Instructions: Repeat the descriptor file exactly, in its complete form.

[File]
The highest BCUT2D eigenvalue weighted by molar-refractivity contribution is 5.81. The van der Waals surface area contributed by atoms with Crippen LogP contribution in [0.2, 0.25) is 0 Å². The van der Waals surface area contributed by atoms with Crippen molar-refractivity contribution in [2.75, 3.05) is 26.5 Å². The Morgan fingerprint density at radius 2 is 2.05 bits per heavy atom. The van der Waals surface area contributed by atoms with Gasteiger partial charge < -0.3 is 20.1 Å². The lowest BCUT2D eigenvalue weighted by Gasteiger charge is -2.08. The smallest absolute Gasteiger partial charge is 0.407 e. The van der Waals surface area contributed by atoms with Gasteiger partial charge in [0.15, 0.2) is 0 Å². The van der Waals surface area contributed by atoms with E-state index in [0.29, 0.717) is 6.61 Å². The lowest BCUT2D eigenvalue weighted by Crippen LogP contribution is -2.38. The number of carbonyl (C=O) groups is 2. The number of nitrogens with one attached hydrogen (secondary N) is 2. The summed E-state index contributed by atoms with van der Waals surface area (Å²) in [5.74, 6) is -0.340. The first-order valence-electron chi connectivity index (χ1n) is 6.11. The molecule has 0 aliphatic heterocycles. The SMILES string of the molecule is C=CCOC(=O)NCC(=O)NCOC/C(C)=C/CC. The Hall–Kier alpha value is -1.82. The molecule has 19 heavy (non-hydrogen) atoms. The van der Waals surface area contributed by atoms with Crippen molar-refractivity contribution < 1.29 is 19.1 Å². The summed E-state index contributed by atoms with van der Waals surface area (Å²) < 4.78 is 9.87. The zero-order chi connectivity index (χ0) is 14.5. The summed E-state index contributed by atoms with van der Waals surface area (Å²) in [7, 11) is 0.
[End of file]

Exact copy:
The highest BCUT2D eigenvalue weighted by molar-refractivity contribution is 5.81. The van der Waals surface area contributed by atoms with Crippen LogP contribution in [0.2, 0.25) is 0 Å². The van der Waals surface area contributed by atoms with Crippen molar-refractivity contribution in [2.75, 3.05) is 26.5 Å². The Morgan fingerprint density at radius 2 is 2.05 bits per heavy atom. The van der Waals surface area contributed by atoms with Gasteiger partial charge < -0.3 is 20.1 Å². The lowest BCUT2D eigenvalue weighted by Gasteiger charge is -2.08. The smallest absolute Gasteiger partial charge is 0.407 e. The van der Waals surface area contributed by atoms with Gasteiger partial charge in [0.15, 0.2) is 0 Å². The van der Waals surface area contributed by atoms with E-state index in [0.29, 0.717) is 6.61 Å². The lowest BCUT2D eigenvalue weighted by Crippen LogP contribution is -2.38. The number of carbonyl (C=O) groups is 2. The number of nitrogens with one attached hydrogen (secondary N) is 2. The summed E-state index contributed by atoms with van der Waals surface area (Å²) in [5.74, 6) is -0.340. The first-order valence-electron chi connectivity index (χ1n) is 6.11. The molecule has 0 aliphatic heterocycles. The SMILES string of the molecule is C=CCOC(=O)NCC(=O)NCOC/C(C)=C/CC. The Hall–Kier alpha value is -1.82. The molecule has 19 heavy (non-hydrogen) atoms. The van der Waals surface area contributed by atoms with Crippen molar-refractivity contribution < 1.29 is 19.1 Å². The summed E-state index contributed by atoms with van der Waals surface area (Å²) < 4.78 is 9.87. The zero-order chi connectivity index (χ0) is 14.5. The summed E-state index contributed by atoms with van der Waals surface area (Å²) in [7, 11) is 0.